Christian Watford, Jordan Hulls, and Derek Elston make up the senior class for this season's Hoosier roster. Overall Indiana is a young team, but even more importantly is the fact that they are an inexperienced team.
Everyone on last year's roster got a taste of winning when IU advanced to the Sweet 16 before falling to Kentucky. This year's senior and junior classes were also part of the team during IU's struggles during Crean's second and third seasons, but Roth has been there from the beginning for Crean.
Watford has started since arriving in Bloomington, Hulls has steadily moved up the depth chart, and Elston has played the same reserve role during his three years. While Roth wouldn't be a starter or even one of the first couple guys off the bench, he has plenty of experience on the court in that Hoosier jersey.
Having a fifth-year senior on the roster could also be helpful, as Roth could act as an extension of a coach, in order to help teach the younger up and coming players.
Ended on Bad Terms
This situation, the Ron Patterson ineligibility, and the mistake of a tweet that Crean sent have all really rubbed me the wrong way in my view of him not only as a coach but also as a person. To have 15 potential scholarship players prior to the season is simply something that should not have happened.
While the Ron Patterson situation got rid of part of the problem, Crean should have addressed the Roth situation way earlier. In fact, Roth said that Crean never directly addressed Roth's situation and future as a basketball player.
College basketball players are given five years of eligibility when they come to a school, so that they have the option to redshirt or miss a season due to injury. In Roth's case, he missed his sophomore season with a broken foot.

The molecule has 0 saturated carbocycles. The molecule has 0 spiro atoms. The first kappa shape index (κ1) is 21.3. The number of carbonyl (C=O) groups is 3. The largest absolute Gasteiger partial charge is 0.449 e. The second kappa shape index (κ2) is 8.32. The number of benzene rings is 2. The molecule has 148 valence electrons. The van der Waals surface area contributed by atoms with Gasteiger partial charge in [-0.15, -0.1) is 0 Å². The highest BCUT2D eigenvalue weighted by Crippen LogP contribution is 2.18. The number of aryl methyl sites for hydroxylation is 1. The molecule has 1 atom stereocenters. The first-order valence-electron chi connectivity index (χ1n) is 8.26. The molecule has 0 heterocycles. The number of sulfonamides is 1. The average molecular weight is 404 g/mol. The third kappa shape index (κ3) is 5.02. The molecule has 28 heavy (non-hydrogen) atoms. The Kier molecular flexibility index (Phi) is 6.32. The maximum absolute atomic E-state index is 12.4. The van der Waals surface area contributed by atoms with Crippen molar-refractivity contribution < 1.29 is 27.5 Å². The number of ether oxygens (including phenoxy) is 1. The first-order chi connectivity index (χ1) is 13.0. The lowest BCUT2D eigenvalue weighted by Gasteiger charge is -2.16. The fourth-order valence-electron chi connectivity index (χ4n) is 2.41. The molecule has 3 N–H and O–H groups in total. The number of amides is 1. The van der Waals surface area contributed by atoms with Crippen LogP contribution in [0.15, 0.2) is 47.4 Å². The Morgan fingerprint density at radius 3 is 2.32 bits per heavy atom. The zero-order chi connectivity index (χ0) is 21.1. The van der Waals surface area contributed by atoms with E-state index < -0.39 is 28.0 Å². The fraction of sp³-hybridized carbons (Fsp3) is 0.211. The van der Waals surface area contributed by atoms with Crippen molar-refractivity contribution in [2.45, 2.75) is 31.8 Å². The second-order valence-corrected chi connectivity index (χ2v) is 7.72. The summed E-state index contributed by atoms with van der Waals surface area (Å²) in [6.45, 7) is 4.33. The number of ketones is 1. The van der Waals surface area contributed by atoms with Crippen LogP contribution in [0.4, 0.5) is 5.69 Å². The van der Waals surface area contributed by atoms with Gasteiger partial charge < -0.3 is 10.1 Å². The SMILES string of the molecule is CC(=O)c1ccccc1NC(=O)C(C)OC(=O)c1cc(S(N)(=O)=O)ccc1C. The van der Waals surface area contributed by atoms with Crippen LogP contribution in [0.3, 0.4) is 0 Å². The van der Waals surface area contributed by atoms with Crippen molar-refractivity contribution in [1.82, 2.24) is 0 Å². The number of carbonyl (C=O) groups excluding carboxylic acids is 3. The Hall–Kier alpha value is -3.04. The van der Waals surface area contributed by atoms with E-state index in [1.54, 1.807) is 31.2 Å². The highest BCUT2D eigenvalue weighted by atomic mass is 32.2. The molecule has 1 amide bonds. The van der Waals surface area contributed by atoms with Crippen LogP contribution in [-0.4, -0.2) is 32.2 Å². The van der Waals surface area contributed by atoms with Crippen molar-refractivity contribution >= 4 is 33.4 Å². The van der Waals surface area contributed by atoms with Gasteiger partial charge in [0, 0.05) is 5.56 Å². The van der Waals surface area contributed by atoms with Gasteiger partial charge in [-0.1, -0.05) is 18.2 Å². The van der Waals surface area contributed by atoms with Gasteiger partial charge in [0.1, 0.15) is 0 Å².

The one thing that I will sympathize with Crean on is how he has handled the Maurice Creek situation. After a promising start to his freshman season, Creek has had to endure multiple injuries and season-ending surgeries.
Gave Everything He Could to IU
I do realize that this is a sticky situation, where someone will end up feeling wronged. However, I do believe that Roth should feel like he was treated unfair in this case and may leave Indiana with a sour taste.
Roth had the opportunity to transfer to any other school as a graduate student and been eligible to play immediately, a rule that Illinois has taken advantage of the past two seasons. Roth stayed faithful to IU, hoping to continue his career, until school started last Monday and nothing had been settled.
Roth was part of Crean's first team at IU, endured three horrendous seasons, and should get the chance to be a part of the Hoosiers' potentially special season in 2012-13. Like Tom Pritchard and Verdell Jones III, Roth's role diminished during his time as a Hoosier, but that didn't change how he played when given the chance.
Roth's role in 2012-13 would have likely been similar to the one he held last season. He may have even played less with the addition of some stud freshmen, but his ability to come in and knock down shots from deep will be something that the Hoosiers miss.